Showing posts with label cooking with teens. Show all posts
Showing posts with label cooking with teens. Show all posts

Tuesday, June 18, 2019

Instant Pot Taco Rice

This comfort food combines taco-seasoned meat with cooked rice and salsa in a hearty bowl of family-friendly food. This recipe is great to serve a crowd, too. Use the Instant Pot for easy clean up!

image of a bowl of taco rice topped with shredded cheese, diced tomatoes, corn, lettuce, and tortilla chips

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This is not a pressure cooker recipe, but I am including it in my Instant Pot on Campus series for a couple of reasons. First, this recipe is a family favorite which my son has cooked on the stovetop many times under my tutelage. I'm posting it on my website so that he can access it without sending me texts at 10:49pm asking how to make it.

photo of an Instant Pot programmed to use the Sauté function

Second, using the Sauté function on the Instant Pot or Mealthy (or Brown on the Presto) makes your electric pressure cooker function like a high-sided electric skillet. When I make this dish in my 12 inch cast iron skillet I inevitably fling some of the contents all over the stovetop as I'm stirring. That results in a thorough cleaning not only of the skillet but also of the stove. Using the Instant Pot to cook this meal saves clean up!

The third reason I'm sharing this is because I think that electric pressure cookers are hidden gems for disabled cooks. Instead of having to strain to access a stovetop to brown meat--or pay to modify the stove height--cooks can position the electric pressure cooker on a convenient flat surface and work in comfort. Wear an apron and mind the splatters, though.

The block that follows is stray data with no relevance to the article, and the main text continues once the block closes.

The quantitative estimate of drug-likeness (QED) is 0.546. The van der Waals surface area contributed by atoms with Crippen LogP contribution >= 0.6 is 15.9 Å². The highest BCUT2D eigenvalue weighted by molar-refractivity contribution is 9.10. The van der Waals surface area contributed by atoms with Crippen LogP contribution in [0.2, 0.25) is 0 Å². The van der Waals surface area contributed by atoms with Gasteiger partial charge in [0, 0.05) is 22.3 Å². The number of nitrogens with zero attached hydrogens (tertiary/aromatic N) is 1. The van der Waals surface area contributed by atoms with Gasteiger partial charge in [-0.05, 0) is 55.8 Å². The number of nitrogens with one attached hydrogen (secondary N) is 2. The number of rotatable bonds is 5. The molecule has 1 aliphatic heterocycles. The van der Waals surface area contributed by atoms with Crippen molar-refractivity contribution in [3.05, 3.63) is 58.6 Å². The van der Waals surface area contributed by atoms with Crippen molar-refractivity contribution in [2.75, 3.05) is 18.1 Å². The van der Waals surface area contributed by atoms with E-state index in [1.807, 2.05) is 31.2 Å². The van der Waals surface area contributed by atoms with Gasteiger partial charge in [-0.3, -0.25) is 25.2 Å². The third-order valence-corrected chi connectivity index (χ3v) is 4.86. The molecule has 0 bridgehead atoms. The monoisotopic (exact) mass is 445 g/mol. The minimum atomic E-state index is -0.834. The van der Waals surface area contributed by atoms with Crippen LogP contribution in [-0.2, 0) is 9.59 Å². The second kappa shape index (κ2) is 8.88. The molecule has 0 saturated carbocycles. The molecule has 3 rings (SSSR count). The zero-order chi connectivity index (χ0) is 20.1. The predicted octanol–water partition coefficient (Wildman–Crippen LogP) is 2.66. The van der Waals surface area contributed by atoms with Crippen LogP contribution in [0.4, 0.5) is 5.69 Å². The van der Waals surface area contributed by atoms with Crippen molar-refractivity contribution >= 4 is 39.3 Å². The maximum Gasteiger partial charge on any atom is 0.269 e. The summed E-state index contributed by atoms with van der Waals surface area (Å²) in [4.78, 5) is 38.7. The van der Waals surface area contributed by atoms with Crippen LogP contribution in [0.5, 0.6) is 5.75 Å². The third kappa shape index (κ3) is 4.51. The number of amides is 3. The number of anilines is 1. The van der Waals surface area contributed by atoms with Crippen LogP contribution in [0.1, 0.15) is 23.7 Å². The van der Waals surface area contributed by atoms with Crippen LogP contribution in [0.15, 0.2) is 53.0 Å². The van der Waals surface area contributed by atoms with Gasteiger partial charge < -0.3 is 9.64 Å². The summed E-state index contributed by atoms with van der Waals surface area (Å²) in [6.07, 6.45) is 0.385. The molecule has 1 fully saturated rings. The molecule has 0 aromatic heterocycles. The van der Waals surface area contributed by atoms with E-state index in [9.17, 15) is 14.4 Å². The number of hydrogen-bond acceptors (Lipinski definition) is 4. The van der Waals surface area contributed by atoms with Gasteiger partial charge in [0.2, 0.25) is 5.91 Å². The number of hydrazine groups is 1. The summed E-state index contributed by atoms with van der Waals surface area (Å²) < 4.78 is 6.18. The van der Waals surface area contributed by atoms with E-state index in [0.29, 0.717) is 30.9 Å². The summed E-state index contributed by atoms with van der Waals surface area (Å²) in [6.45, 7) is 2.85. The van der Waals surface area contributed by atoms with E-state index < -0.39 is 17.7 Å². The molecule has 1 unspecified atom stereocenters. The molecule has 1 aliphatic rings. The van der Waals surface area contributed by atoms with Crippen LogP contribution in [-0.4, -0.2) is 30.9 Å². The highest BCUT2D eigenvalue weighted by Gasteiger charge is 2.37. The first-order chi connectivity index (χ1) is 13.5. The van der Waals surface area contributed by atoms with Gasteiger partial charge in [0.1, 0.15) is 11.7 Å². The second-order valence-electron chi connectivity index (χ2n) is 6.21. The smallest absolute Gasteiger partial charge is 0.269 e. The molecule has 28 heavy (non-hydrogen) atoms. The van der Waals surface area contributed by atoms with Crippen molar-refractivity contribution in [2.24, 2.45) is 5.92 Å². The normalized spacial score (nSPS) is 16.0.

Friday, January 15, 2016

Chocolate Cherry Beet Brownies

These fudgy brownies are topped with dried cherries and white chocolate chips, stuffed with beets, and a divinely sweet way to enjoy beets from the farm share.

These fudgy brownies are topped with dried cherries and white chocolate chips, stuffed with beets, and a divinely sweet way to enjoy beets from the farm share.

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These fudgy brownies are topped with dried cherries and white chocolate chips, stuffed with beets, and a divinely sweet way to enjoy beets from the farm share.

My son had a school project--to make a recipe utilizing a vegetable, document it, and write it up for submission.  Sounds like a blog post, no? Especially fitting for a blog that provides ideas and inspiration for feeding family-friendly recipes using seasonal ingredients from the Community Supported Agriculture (CSA) farm share, the farmer's market, and the garden.

I had plenty of beets from the farm share (and had not discovered this amazing Beet, Orange and Cranberry Smoothie) so I asked him to find a recipe using beets.  He found this Fudgy Dark Chocolate Beet Brownies recipe from Pinch and Swirl. I gave my thumbs up and then sat back and filmed him for his project. Leaving my kid to figure it out on his own (to be clear, the instructions in the recipe were excellent and my son followed them easily) helps create independence in the kitchen. This in turn creates independence in life, which is what I want in a kid I'm raising. I wanted to make these brownies a wee bit seasonally festive, so I had him add a topping of dried cherries and white chocolate chips before baking.

I originally was going to share this recipe for #ChristmasWeek but got distracted with My Scottish Grandma's Shortbread and decided that they'd be an excellent Valentine's day treat. Perhaps as the finish for a kid-made meal of Baked Ravioli Valentines? Just a suggestion. I'm all about the suggestions here.